Some booking patterns are more suspicious than others. Let’s say that a same-day reservation for a 5-bedroom villa, for 1 night, on a Friday evening, made by a 22-year old living in the same city as where the property is located, is suspicious. Risky reservations fall under some patterns that you can learn to recognize.
Some settings are in your channel manager or on websites like Airbnb, Vrbo or Booking can help you: No same-day booking, no 1-night stay on weekends, for instance.
Blocking people from the city as your property is possible if your property is on request (so, not on instant booking). Airbnb does give you the right to say that you feel uncomfortable hosting a guest but be careful that you are not actively discriminating against someone.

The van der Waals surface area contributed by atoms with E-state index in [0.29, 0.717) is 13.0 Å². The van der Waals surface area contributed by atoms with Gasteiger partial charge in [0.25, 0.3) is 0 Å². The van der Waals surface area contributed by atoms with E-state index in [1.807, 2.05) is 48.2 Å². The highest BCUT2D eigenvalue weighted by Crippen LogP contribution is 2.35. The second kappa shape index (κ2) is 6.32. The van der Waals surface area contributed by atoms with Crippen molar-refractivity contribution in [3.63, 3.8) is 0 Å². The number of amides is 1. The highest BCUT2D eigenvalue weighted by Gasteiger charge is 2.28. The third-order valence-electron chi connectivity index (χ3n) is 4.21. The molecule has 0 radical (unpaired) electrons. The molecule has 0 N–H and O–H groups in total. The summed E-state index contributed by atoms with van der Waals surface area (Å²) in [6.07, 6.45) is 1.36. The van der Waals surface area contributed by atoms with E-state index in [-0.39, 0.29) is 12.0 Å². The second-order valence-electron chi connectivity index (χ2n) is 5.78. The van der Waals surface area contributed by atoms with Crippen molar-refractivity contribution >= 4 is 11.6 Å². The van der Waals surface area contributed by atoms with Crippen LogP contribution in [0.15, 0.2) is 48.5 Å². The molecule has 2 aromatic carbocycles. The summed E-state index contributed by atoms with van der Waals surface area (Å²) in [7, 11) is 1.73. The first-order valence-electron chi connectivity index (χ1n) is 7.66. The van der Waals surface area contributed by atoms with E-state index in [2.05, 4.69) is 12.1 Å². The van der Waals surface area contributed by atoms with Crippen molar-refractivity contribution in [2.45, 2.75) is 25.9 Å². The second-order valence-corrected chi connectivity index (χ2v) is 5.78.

Also, because COVID-19 is wrecking your booking revenues, you may be tempted to drop your prices on your big properties. Be careful not to tempt the wrong kind of people. Do not make it too easy for them to pay for a place where to throw a party.
Set house rules and damage deposits
On your website and in your rental agreements, have a section for your house rules. What do you allow? What are you not OK with? Airbnb, Vrbo, and Booking.com all have a House Rules section that owners and managers can fill in. Yes, some people do not read anything. And some people read the house rules and blatantly disregard them. But to not discount that a property with no house rules visible looks like an invitation to partying. You do not want to the be owner of that house. Also, if something happens, you want to be able to build up your case with the OTA and show that you had indeed indicated that parties were not allowed.